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Distribution of Miss Distance in Discrete-Time Controlled System with Noise-Corrupted State Information

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DOI: 10.4236/wjet.2017.54B008    94 Downloads   139 Views  

ABSTRACT

Miss distance is an important parameter of assessing highly maneuvering targets interception. Due to the noise-corrupted measurement and the fact that not all the state variables can be directly measured, the miss distance becomes a random variable with a priori unknown distribution. Currently, such a distribution is mainly evaluated by the method of Monte Carlo simulation. In this paper, an analytic approach is obtained in discrete-time controlled system with noise-corrupted state information. The system is subject to a bang-bang control strategy. The analytic distribution is validated through the comparison with Monte Carlo simulation.

1. Introduction

With the emergence of maneuverable tactical ballistic missiles (TBM) since the 1991 Gulf War, great challenge is put on the air-defense system. Successful interception of such a highly maneuvering target requires a very small miss distance or even direct hit [1] [2]. Due to the bounded missile controls, non-Gaussian noise and system’s nonlinearity, the certainty equivalence theorem (CEP) does not hold for the terminal guidance [3]. However, when the relative state between pursuer and evader is observable, the partial separation theorem still holds, when the estimator can design separately from guidance law [4].

The homing guidance of an interceptor missile is a stochastic optimal control problem with the objective to minimize the expected value of the miss distance. Under the assumption that perfect state information is available, a series of deterministic control strategies u = u ( t , z ( t ) ) ( z ( t ) means ZEM, zero-effort miss distance and its terminal value is actual miss distance itself) are proposed, among them are bang-bang strategies, as well as various linear, saturated linear strategies [5] [6] [7]. However, in practical application perfect state information could not hold, on the one hand, there is a certain error in the observed information of the sensor, and even if the above measurement is very accurate, the target acceleration (especially lateral acceleration) cannot be directly measured and only relays on the means of state estimation; On the other hand, the guidance law like OGL (Optimal Guidance Law) unconstrained the range of missile acceleration, which is bounded in reality. These facts impede significantly the implementation of theoretically robust transferring strategies, in order to use these noise-corrupted measurements as a basis of a feedback control, an estimator, restoring and filtering the state variables, becomes an indispensable component of control loop. Therefore, the control function u ( t , z ( t ) ) receives, instead of the accurate value of z ( t ) , a random output z ^ ( t ) = z ( t ) + η ( t ) , where η ( t ) is the estimation error of ZEM. As a consequence, the miss distance becomes a prior unknown variable.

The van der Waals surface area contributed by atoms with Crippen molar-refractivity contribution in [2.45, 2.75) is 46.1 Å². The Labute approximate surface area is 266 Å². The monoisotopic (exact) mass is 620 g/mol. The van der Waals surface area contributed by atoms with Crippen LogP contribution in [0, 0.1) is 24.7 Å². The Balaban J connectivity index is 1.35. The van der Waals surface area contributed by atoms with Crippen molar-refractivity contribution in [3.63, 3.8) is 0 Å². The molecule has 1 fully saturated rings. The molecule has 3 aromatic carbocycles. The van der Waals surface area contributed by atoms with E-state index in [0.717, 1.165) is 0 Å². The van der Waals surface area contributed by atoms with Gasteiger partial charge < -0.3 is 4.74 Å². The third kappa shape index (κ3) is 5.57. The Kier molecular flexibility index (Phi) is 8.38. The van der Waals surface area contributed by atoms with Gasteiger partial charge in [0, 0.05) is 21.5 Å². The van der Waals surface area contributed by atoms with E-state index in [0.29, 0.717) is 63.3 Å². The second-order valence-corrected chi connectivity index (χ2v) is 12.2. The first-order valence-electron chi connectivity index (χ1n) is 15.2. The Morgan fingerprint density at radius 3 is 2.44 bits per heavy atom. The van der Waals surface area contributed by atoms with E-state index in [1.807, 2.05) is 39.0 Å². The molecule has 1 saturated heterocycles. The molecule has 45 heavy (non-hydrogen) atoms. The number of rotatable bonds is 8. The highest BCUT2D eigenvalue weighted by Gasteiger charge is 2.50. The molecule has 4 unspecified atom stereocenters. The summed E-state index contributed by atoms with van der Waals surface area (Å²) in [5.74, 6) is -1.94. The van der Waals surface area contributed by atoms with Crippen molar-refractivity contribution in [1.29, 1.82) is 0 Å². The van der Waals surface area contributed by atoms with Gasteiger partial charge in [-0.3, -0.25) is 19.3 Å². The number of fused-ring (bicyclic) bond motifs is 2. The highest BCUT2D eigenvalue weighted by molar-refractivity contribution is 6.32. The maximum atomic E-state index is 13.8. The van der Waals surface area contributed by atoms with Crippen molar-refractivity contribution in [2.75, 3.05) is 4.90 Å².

To guarantee guidance performance and evaluate the extent of performance deterioration by using such a stochastic data, it is necessary to obtain the distribution of miss distance. In current practice, such a distribution is acquired by a large set of Monte Carlo simulations with system dynamic, estimator/control strategy combination, specific disturbance and noise model given. Unfortunately, this method is very suitable for validate purpose while not proper in the stage of system design. With the assumption that the distributions of η ( t ) and initial state z 0 are given, Glizer and Shinar [8] have obtained the recursive formula for the distribution of miss distance in discrete-time controlled system with disturbance and noise corrupted measurements under a linear saturated control strategy. In this paper, a recurrence formula for the distribution of z n + 1 is obtained under a bang-bang control strategy. The use of bang-bang control strategy is motivated by its feature that the maximum capture zone of missile would reach. At the same time, the analytic distribution of η ( t ) in this case is also acquired.

The rest of the paper is organized as follows: Section 2 formulates the estimation problem of terminal guidance for highly maneuvering target interception. Section 3 is devoted to the derivation of MD’s distribution. Section 4 validates the above derivation by comparing the results with Monte Carlo simulations. Conclusions are presented in the last section.

2. Problem Formulation

2.1. Continuous-Time Motion Model

Consider the planar interception scenario―a pursuer (interceptor) and an evader (target), as shown in Figure 1. In what follows, let P and E denote the pursuer